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Given a mass (energy) density of $\rho$, a ball of radius $R$ has a mass of $M(R)=4\pi/3\cdot R^3\cdot\rho$. The Schwarzschild Radius of this mass in dependence of $R$ is $$ r_s(R) = \frac{2GM(R)}{c^2} = \frac{2G\cdot 4\pi\cdot R^3\cdot\rho}{c^2\cdot 3} = \frac{8\pi G R^3\rho}{3 c^2} $$

Now we can ask, given a fixed $\rho$, when does the Schwarzschild radius get larger than $R$, i.e. when do we have $r_s(R)\ge R$? That would be if \begin{align} \frac{8\pi G R^3\rho}{3 c^2} &\ge R\\ R^2 &\ge \frac{3c^2}{8\pi G\rho} \end{align} For the average density of the universe Wikipedia lists $\rho=9.9\times 10^{-27} \text{kg}/\text{m}^3$. We also have $G=6.7\times 10^{-11} \text{m}^2/(\text{s}^2\text{kg})$ and $c=299792458\, \text{m}/\text{s}$. Inserting the values we get that a volume with radius $R$ and the mass density of the universe passes its Schwarzschild radius if

\begin{align} R^2 &\ge \frac{3\cdot 299792458^2}{8\pi \cdot 6.7\times 10^{-11} \cdot 9.9\times 10^{-27}} \text{m}^2\\ R^2 &\ge 1.62\times 10^{52} \text{m}^2 \\ R &\ge 1.27 \times 10^{26} \text{m}\\ \text{or in light years}\\ R &\ge 13.44\times 10^9 \text{Ly} \end{align}

Question 1: Where did I screw up above? This seems to contradict this answer whereby the Schwarzschild Radius of the whole mass of the universe is around $500\times 10^9 \text{Ly}$? (I did this in three different ways and always got the avobe result. :-/)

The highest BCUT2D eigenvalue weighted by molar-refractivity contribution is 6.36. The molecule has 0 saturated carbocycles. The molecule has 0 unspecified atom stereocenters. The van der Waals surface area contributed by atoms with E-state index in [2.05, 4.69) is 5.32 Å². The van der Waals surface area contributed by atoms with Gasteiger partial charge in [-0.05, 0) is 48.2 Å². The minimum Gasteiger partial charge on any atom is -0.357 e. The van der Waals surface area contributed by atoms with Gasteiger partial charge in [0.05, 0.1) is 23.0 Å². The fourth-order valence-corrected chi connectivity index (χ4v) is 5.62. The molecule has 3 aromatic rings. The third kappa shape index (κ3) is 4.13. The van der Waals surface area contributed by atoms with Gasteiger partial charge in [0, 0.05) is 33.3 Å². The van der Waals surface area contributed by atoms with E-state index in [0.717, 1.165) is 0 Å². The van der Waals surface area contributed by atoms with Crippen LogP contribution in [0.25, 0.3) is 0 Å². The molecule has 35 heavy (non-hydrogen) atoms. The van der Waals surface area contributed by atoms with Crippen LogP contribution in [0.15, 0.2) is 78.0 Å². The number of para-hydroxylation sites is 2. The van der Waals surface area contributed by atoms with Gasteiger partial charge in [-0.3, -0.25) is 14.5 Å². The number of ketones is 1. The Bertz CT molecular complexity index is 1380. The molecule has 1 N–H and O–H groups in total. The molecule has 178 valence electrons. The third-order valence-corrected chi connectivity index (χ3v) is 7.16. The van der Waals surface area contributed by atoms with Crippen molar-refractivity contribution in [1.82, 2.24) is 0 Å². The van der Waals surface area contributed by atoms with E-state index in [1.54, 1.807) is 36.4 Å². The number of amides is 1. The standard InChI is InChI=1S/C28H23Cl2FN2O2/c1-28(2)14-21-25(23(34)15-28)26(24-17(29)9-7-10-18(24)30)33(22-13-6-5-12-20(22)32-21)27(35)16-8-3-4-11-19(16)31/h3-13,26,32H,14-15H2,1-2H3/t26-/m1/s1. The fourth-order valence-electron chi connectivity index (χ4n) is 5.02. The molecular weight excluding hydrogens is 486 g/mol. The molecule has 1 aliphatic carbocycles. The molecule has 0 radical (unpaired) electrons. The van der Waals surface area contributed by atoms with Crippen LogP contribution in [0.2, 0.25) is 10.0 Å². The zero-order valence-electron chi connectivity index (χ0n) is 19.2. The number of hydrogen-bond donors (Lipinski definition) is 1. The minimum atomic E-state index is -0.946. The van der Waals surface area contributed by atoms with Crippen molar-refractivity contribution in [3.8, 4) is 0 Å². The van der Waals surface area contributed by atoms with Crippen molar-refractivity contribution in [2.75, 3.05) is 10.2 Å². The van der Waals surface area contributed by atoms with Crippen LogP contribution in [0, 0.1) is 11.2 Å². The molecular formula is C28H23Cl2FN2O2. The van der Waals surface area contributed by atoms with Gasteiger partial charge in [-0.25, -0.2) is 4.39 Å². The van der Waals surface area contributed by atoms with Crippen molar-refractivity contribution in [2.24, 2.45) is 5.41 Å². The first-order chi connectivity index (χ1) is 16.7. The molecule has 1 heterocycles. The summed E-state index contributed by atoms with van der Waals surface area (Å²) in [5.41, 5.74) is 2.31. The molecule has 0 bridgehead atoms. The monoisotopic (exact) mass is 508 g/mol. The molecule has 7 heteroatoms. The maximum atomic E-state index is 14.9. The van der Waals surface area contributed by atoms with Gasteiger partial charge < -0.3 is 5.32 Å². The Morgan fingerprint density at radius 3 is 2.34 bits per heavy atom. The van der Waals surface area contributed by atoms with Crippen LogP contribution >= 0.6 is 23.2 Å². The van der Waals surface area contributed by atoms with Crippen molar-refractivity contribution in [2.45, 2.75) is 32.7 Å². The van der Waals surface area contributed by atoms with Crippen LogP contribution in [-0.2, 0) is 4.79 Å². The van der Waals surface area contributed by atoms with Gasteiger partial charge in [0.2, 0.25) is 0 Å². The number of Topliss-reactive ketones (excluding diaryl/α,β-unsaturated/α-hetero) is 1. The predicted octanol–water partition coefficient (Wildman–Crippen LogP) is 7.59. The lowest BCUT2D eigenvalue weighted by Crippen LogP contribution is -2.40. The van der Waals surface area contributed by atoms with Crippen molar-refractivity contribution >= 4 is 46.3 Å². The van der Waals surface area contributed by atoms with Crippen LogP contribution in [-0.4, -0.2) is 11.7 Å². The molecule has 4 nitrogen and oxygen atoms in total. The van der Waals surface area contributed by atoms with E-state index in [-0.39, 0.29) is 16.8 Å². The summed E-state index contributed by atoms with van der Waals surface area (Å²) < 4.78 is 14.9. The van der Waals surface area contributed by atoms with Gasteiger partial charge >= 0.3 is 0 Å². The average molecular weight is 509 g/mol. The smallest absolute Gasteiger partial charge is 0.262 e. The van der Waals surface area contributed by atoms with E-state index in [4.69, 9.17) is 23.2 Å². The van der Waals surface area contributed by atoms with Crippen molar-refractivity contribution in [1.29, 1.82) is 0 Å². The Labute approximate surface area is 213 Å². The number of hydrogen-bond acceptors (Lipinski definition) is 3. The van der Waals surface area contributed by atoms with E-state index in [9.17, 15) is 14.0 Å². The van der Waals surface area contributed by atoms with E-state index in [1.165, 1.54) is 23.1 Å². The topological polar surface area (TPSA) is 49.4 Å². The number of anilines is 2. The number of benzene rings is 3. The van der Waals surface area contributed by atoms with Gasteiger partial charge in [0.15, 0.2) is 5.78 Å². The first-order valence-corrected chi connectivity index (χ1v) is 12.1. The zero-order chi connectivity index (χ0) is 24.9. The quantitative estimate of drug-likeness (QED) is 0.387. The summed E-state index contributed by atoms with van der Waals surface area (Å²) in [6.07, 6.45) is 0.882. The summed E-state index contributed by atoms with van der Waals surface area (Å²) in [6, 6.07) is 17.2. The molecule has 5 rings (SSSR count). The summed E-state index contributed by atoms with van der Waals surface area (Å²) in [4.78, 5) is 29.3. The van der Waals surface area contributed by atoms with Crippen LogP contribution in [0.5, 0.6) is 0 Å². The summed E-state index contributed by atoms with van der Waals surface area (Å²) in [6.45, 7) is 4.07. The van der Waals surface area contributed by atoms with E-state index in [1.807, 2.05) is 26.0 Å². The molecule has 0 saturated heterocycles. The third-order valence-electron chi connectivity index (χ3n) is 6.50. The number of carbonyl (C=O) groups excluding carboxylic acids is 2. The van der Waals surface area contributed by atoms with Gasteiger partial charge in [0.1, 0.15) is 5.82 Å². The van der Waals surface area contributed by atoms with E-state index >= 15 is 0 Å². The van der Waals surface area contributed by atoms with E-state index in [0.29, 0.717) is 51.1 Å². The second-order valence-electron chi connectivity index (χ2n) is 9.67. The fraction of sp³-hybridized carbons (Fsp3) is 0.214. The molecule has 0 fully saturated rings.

Edit Question 2: So far nobody pointed out formal errors in the above, so I dare to ask: how do we explain away that any sufficiently large sub-ball of the universe has a radius smaller than its Schwarzschild Radius?

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  • $\begingroup$ I dont see anything wrong particularly...there is only 1 order of difference which seems small to me. Most likely he just rounded some numbers. $\endgroup$
    – seVenVo1d
    Oct 5, 2023 at 17:39
  • $\begingroup$ From the linked answer: "Firstly we should note that the universe as a whole is not described by the Schwarzschild metric, so the Schwarzschild radius of the universe is a meaningless concept." Doesn't that answer your question? $\endgroup$ Oct 6, 2023 at 9:47
  • $\begingroup$ Only the first one in that my computation above may be similarly valid as the one in the cited answer. Which leaves Question 2. 14 billon light years is only a small part of the universe. And a ball of this radius, watched from the outside, seems to contain enough mass to be smaller than its Schwarzschild Radius. What is it that potentially makes the Schwarzschild metric completely inapplicable? Sure, the mass and energy in this ball may rotate and move and whatnot, but does this mean it is not even usable as an order of a handful of magnitudes estimate? $\endgroup$
    – Harald
    Oct 6, 2023 at 9:53
  • $\begingroup$ For that you don't need Schwarzschild but Schwarzschild de Sitler $\endgroup$
    – Yukterez
    Oct 6, 2023 at 10:44

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Schwartzschild solution applies ONLY in a stationary spherically symmetric vacuum. The universe is not stationary and not a vacuum. So what did you get wrong? Actually everything, the complete idea. You can't apply the Schwartzschild solution to the Einstein equations for the universe because the universe doesn't satisfy the same conditions

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